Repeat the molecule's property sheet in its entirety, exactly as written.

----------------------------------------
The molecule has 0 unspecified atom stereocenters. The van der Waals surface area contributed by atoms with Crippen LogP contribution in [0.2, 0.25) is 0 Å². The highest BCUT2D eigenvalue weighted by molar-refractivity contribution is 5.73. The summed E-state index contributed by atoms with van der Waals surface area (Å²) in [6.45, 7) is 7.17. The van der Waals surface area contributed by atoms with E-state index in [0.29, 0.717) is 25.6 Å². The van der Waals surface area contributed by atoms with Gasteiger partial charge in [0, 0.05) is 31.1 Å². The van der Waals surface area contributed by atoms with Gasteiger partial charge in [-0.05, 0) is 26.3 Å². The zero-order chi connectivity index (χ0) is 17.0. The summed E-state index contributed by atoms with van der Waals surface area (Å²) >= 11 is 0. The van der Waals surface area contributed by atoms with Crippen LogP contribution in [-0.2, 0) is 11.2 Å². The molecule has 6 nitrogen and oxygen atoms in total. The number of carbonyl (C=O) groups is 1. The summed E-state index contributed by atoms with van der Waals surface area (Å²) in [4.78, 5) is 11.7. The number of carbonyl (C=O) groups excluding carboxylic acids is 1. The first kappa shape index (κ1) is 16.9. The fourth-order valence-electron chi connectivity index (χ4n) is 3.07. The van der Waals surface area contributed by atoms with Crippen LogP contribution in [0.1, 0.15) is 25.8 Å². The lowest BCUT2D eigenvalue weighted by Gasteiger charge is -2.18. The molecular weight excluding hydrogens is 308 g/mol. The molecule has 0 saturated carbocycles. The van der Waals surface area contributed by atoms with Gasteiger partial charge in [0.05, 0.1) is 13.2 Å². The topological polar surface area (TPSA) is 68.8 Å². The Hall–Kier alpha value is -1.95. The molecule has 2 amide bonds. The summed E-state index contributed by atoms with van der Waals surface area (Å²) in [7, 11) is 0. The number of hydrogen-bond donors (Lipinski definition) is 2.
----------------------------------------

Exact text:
The molecule has 0 unspecified atom stereocenters. The van der Waals surface area contributed by atoms with Crippen LogP contribution in [0.2, 0.25) is 0 Å². The highest BCUT2D eigenvalue weighted by molar-refractivity contribution is 5.73. The summed E-state index contributed by atoms with van der Waals surface area (Å²) in [6.45, 7) is 7.17. The van der Waals surface area contributed by atoms with E-state index in [0.29, 0.717) is 25.6 Å². The van der Waals surface area contributed by atoms with Gasteiger partial charge in [0, 0.05) is 31.1 Å². The van der Waals surface area contributed by atoms with Gasteiger partial charge in [-0.05, 0) is 26.3 Å². The zero-order chi connectivity index (χ0) is 17.0. The summed E-state index contributed by atoms with van der Waals surface area (Å²) >= 11 is 0. The van der Waals surface area contributed by atoms with Crippen LogP contribution in [-0.2, 0) is 11.2 Å². The molecule has 6 nitrogen and oxygen atoms in total. The number of carbonyl (C=O) groups is 1. The summed E-state index contributed by atoms with van der Waals surface area (Å²) in [4.78, 5) is 11.7. The number of carbonyl (C=O) groups excluding carboxylic acids is 1. The first kappa shape index (κ1) is 16.9. The fourth-order valence-electron chi connectivity index (χ4n) is 3.07. The van der Waals surface area contributed by atoms with Crippen LogP contribution in [0.1, 0.15) is 25.8 Å². The lowest BCUT2D eigenvalue weighted by Gasteiger charge is -2.18. The molecular weight excluding hydrogens is 308 g/mol. The molecule has 0 saturated carbocycles. The van der Waals surface area contributed by atoms with Gasteiger partial charge in [0.05, 0.1) is 13.2 Å². The topological polar surface area (TPSA) is 68.8 Å². The Hall–Kier alpha value is -1.95. The molecule has 2 amide bonds. The summed E-state index contributed by atoms with van der Waals surface area (Å²) in [7, 11) is 0. The number of hydrogen-bond donors (Lipinski definition) is 2.